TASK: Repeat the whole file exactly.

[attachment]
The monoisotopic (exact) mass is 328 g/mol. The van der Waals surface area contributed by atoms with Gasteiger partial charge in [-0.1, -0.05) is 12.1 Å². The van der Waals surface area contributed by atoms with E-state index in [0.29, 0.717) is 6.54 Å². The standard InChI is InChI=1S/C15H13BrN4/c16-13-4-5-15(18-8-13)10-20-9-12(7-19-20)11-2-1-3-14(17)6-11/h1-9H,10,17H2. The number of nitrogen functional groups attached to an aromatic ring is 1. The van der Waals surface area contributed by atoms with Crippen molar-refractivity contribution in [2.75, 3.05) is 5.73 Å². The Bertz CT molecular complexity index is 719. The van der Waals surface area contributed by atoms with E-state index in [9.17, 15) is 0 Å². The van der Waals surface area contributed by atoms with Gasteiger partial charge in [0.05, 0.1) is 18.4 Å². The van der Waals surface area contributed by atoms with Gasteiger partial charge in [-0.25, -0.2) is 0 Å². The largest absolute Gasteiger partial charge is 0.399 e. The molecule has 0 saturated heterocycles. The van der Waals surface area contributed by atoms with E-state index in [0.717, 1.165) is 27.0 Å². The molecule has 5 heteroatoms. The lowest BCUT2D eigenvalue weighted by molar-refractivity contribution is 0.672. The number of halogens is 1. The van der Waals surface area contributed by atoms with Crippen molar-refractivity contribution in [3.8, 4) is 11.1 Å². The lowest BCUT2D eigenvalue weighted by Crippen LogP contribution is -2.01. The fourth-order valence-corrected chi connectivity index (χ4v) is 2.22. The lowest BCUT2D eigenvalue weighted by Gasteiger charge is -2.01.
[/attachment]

The monoisotopic (exact) mass is 328 g/mol. The van der Waals surface area contributed by atoms with Gasteiger partial charge in [-0.1, -0.05) is 12.1 Å². The van der Waals surface area contributed by atoms with E-state index in [0.29, 0.717) is 6.54 Å². The standard InChI is InChI=1S/C15H13BrN4/c16-13-4-5-15(18-8-13)10-20-9-12(7-19-20)11-2-1-3-14(17)6-11/h1-9H,10,17H2. The number of nitrogen functional groups attached to an aromatic ring is 1. The van der Waals surface area contributed by atoms with Crippen molar-refractivity contribution in [2.75, 3.05) is 5.73 Å². The Bertz CT molecular complexity index is 719. The van der Waals surface area contributed by atoms with E-state index in [9.17, 15) is 0 Å². The van der Waals surface area contributed by atoms with Gasteiger partial charge in [0.05, 0.1) is 18.4 Å². The van der Waals surface area contributed by atoms with Gasteiger partial charge in [-0.25, -0.2) is 0 Å². The largest absolute Gasteiger partial charge is 0.399 e. The molecule has 0 saturated heterocycles. The van der Waals surface area contributed by atoms with E-state index in [0.717, 1.165) is 27.0 Å². The molecule has 5 heteroatoms. The lowest BCUT2D eigenvalue weighted by molar-refractivity contribution is 0.672. The number of halogens is 1. The van der Waals surface area contributed by atoms with Crippen molar-refractivity contribution in [3.8, 4) is 11.1 Å². The lowest BCUT2D eigenvalue weighted by Crippen LogP contribution is -2.01. The fourth-order valence-corrected chi connectivity index (χ4v) is 2.22. The lowest BCUT2D eigenvalue weighted by Gasteiger charge is -2.01.